For quite a while, there have been rumblings in our industry about eClosings. If you are unaware about eClosings, they allow us to conduct a settlement with a buyer/borrower electronically over a computer. Essentially we are doing a “face-time” with the buyer and they sign their closing documents similar to DocuSign. The documents are “e-notarized” and “e-recorded.” If you think this is too outside the box, keep in mind, this technology has been used for years for many things we do in our normal lives. I can pay my mortgage on my phone through an app, or I can order Domino’s Pizza and know online exactly when it goes into the oven. Why not closing on a home? The eClosing process is very easy and Stewart Title has partnered with Pavaso to make things even easier for our clients. Here is a press release that just came out:
Ever since the new TRID rules came into effect in 2015 we have seen people opt-out and waive Owners Title Insurance on the final Closing Disclosure. Doesn’t help that Owners Title Insurance can be found under the “Other” section on the CD and “Optional.” It’s always been optional to obtain, but I feel they could have done a better job of not making it appear as a non-meaningful purchase. Every month, we have a handful of people that decide to waive Owners Title Insurance and find it as a useful way to save money on their real estate transaction. Waiving Owners Title Insurance may seem smart at first, but has a long-lasting impact on your largest asset, especially when you decide to sell your home. Before you decline his one time purchase–look yourself in the mirror and ask yourself these questions.
Recently in the last few months we have seen a ramp up of hacking attempts to steal money from homeowners trying to close on their real estate transaction. This hacker wire scam is fairly savvy and has worked on a few occasions. Most notably, last week in the Washington DC area, a family wired $1.5 Million to whom they thought was the Title Company closing their transaction. Turns out, it was hackers trying to steal their money, and they were successful. The Title Company and FBI are working together to get the people their money back. The case is ongoing.
With this serious issue happening more and more, I wanted to make our audience aware of how the hacker wire scam works, how to spot it, and how to protect yourself.
When a Realtor tells me they have a ratified purchase contract, it always make me smile. That means a Realtor has entrusted Stewart Title to handle their transaction and get their clients to closing. There are many things that happen between the day of contract ratification to closing. The lender has their job, the home inspector, appraiser, and the many items asked of the “soon to be” home buyer. The one role where many people are unsure of what happens behind the scenes is the Title Company. Ask most homeowners where they signed their closing documents and many don’t remember, let alone understand what this Title Insurance policy is all about.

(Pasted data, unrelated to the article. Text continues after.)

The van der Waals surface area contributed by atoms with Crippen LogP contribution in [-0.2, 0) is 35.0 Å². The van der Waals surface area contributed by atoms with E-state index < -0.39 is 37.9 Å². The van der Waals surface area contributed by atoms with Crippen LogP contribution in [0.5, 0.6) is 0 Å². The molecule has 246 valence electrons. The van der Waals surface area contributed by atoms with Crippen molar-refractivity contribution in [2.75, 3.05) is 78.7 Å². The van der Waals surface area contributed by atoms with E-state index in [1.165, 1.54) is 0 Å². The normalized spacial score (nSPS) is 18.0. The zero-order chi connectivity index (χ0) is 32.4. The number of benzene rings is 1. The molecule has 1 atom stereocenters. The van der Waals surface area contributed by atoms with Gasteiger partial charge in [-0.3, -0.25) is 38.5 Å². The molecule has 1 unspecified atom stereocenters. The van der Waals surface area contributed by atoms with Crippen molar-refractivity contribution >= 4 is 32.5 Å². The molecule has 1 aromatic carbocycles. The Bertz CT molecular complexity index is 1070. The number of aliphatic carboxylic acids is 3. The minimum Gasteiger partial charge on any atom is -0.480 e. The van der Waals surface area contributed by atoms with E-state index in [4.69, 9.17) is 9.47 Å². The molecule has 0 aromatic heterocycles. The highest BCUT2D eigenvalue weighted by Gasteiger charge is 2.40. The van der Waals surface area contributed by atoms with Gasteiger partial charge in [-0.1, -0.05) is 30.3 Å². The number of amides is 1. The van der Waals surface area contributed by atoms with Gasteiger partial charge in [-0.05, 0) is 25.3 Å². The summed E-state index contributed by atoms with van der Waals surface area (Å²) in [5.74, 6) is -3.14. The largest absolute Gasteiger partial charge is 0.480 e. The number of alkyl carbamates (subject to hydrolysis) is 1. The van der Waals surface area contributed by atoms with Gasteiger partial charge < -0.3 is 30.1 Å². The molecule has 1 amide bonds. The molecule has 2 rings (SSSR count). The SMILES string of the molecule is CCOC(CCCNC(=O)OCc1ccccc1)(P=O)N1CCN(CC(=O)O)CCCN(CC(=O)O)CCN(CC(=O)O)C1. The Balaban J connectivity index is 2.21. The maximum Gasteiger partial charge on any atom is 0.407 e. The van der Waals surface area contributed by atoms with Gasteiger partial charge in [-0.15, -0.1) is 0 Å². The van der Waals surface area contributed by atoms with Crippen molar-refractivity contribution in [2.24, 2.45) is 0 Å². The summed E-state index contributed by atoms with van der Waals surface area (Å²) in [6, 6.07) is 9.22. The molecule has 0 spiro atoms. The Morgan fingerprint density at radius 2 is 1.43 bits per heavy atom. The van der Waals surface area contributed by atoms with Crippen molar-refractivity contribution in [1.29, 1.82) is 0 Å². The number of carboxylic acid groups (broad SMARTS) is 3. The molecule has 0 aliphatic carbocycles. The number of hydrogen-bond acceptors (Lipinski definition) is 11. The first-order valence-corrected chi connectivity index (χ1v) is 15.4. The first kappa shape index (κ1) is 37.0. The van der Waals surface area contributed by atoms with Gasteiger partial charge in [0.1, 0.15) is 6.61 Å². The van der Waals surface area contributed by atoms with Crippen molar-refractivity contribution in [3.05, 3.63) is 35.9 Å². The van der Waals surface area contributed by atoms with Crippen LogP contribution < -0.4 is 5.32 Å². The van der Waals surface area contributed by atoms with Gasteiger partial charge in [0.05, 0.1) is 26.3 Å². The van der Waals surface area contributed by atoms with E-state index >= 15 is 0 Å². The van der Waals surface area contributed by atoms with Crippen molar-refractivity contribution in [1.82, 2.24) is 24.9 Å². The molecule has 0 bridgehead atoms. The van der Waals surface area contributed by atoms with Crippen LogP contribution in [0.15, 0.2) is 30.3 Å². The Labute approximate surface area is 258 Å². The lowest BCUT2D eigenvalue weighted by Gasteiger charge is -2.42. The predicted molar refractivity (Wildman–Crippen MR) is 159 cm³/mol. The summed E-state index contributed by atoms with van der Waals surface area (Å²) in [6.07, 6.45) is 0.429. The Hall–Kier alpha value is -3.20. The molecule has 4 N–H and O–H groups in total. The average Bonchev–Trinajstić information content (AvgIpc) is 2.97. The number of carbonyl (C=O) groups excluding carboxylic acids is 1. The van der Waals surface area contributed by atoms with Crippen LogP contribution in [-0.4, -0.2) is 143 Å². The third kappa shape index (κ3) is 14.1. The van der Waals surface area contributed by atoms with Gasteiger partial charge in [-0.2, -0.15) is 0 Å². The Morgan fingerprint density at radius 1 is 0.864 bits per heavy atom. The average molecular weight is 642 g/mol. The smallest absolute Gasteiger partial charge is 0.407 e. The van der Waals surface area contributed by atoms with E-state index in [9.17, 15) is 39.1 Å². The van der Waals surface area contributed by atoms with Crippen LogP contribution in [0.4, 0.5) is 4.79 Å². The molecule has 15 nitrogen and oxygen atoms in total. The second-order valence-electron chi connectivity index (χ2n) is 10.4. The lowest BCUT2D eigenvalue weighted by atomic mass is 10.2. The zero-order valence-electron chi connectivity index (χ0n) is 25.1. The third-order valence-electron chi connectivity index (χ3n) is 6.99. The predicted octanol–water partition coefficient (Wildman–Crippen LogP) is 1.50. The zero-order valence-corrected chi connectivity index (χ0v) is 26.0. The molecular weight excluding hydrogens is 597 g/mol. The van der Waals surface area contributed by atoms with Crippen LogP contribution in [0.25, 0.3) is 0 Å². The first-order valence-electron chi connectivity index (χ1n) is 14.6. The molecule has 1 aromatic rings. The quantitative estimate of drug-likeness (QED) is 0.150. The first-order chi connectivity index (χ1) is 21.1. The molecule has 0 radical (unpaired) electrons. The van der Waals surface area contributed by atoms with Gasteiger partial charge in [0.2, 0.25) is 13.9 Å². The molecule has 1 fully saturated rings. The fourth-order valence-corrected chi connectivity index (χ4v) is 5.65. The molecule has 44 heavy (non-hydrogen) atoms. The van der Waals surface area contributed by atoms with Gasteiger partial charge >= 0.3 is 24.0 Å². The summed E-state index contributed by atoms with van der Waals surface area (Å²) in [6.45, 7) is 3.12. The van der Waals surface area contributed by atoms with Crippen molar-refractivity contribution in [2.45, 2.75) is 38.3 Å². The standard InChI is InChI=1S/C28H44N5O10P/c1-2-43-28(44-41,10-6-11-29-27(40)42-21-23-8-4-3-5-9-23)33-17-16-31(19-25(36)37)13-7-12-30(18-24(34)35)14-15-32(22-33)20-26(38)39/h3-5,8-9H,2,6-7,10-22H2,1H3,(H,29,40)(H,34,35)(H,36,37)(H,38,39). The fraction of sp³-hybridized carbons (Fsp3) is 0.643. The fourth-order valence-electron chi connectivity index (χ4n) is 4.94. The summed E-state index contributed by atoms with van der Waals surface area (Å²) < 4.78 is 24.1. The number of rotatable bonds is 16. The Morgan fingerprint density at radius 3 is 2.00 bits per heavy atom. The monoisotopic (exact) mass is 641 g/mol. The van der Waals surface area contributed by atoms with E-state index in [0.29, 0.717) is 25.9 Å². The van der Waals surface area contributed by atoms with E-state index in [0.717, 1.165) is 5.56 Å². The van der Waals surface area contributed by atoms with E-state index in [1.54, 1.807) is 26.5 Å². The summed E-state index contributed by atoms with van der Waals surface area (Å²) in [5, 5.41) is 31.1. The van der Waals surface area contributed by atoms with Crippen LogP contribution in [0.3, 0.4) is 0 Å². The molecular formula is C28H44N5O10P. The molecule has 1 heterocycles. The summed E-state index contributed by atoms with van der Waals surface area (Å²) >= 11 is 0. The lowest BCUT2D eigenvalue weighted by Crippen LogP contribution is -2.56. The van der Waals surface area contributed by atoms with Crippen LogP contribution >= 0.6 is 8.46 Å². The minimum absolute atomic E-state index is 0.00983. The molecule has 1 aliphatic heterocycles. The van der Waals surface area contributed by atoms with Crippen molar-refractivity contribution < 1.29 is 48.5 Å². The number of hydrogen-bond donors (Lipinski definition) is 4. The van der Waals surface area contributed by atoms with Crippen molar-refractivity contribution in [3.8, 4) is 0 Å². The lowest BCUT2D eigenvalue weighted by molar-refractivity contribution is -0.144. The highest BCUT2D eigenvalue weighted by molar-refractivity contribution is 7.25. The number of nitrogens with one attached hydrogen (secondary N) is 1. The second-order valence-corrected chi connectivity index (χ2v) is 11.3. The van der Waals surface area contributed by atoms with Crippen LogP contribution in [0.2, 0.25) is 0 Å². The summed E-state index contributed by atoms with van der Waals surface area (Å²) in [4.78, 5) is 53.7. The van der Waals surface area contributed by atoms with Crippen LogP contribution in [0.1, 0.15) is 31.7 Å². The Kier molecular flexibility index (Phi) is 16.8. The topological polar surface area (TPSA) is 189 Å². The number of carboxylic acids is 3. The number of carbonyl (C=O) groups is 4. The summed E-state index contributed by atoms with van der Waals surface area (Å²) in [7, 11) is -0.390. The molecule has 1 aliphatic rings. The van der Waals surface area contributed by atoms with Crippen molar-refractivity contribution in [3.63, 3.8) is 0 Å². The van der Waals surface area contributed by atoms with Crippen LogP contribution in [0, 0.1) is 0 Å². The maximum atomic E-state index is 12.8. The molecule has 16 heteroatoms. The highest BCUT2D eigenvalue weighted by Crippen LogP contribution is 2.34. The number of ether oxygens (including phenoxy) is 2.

When a there is a ratified purchase contract sent to Stewart Title, what happens next? What is the role of the Title Company, that ends with a homeowner signing documents?
I want to begin by saying Realtors are not “forced” to use the joint venture Title Company. With full access to the brokerage’s agents, office meetings, events, and a push from the Broker, the business capture rate on the real estate joint ventures is fairly high. Joint ventures between Title Companies and Realtor brokerages have existed for quite some time and are fairly prevalent today in the Washington DC/Northern Virginia area. Perhaps they exist in your market as well and maybe you currently participate in one. BUT…what if real estate joint ventures were told to disband and can no longer exist–effective tomorrow?
In the last few months, we have had some transactions in which the buyer has waved purchasing the Owners Title Insurance Policy. That is their right to do so as “technically” it is optional. What many buyers don’t take the time to learn are the many upsides and protections Title Insurance Policies provide. Not purchasing a policy on your largest asset can have lasting affects even after you sell the home.